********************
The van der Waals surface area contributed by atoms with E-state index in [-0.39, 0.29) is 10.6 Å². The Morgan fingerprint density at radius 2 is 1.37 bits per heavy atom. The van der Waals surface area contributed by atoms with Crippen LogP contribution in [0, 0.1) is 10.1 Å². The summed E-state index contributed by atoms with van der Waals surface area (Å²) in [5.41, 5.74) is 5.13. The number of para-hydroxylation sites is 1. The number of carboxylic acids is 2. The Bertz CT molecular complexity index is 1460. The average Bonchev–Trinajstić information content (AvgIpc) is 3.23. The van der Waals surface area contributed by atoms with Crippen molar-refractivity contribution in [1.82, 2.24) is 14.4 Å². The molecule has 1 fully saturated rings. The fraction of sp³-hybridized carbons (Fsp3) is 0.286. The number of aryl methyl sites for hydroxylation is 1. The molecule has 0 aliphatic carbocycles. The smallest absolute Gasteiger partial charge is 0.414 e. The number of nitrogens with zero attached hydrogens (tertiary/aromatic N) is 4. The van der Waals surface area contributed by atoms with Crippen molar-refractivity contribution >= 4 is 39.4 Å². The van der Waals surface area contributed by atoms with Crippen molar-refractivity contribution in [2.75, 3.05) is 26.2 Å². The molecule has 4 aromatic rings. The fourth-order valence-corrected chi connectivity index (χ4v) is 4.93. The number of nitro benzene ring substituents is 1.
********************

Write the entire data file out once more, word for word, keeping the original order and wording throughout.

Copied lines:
The van der Waals surface area contributed by atoms with E-state index in [-0.39, 0.29) is 10.6 Å². The Morgan fingerprint density at radius 2 is 1.37 bits per heavy atom. The van der Waals surface area contributed by atoms with Crippen LogP contribution in [0, 0.1) is 10.1 Å². The summed E-state index contributed by atoms with van der Waals surface area (Å²) in [5.41, 5.74) is 5.13. The number of para-hydroxylation sites is 1. The number of carboxylic acids is 2. The Bertz CT molecular complexity index is 1460. The average Bonchev–Trinajstić information content (AvgIpc) is 3.23. The van der Waals surface area contributed by atoms with Crippen molar-refractivity contribution in [1.82, 2.24) is 14.4 Å². The molecule has 1 fully saturated rings. The fraction of sp³-hybridized carbons (Fsp3) is 0.286. The number of aryl methyl sites for hydroxylation is 1. The molecule has 0 aliphatic carbocycles. The smallest absolute Gasteiger partial charge is 0.414 e. The number of nitrogens with zero attached hydrogens (tertiary/aromatic N) is 4. The van der Waals surface area contributed by atoms with Crippen molar-refractivity contribution >= 4 is 39.4 Å². The van der Waals surface area contributed by atoms with Crippen molar-refractivity contribution in [2.75, 3.05) is 26.2 Å². The molecule has 4 aromatic rings. The fourth-order valence-corrected chi connectivity index (χ4v) is 4.93. The number of nitro benzene ring substituents is 1.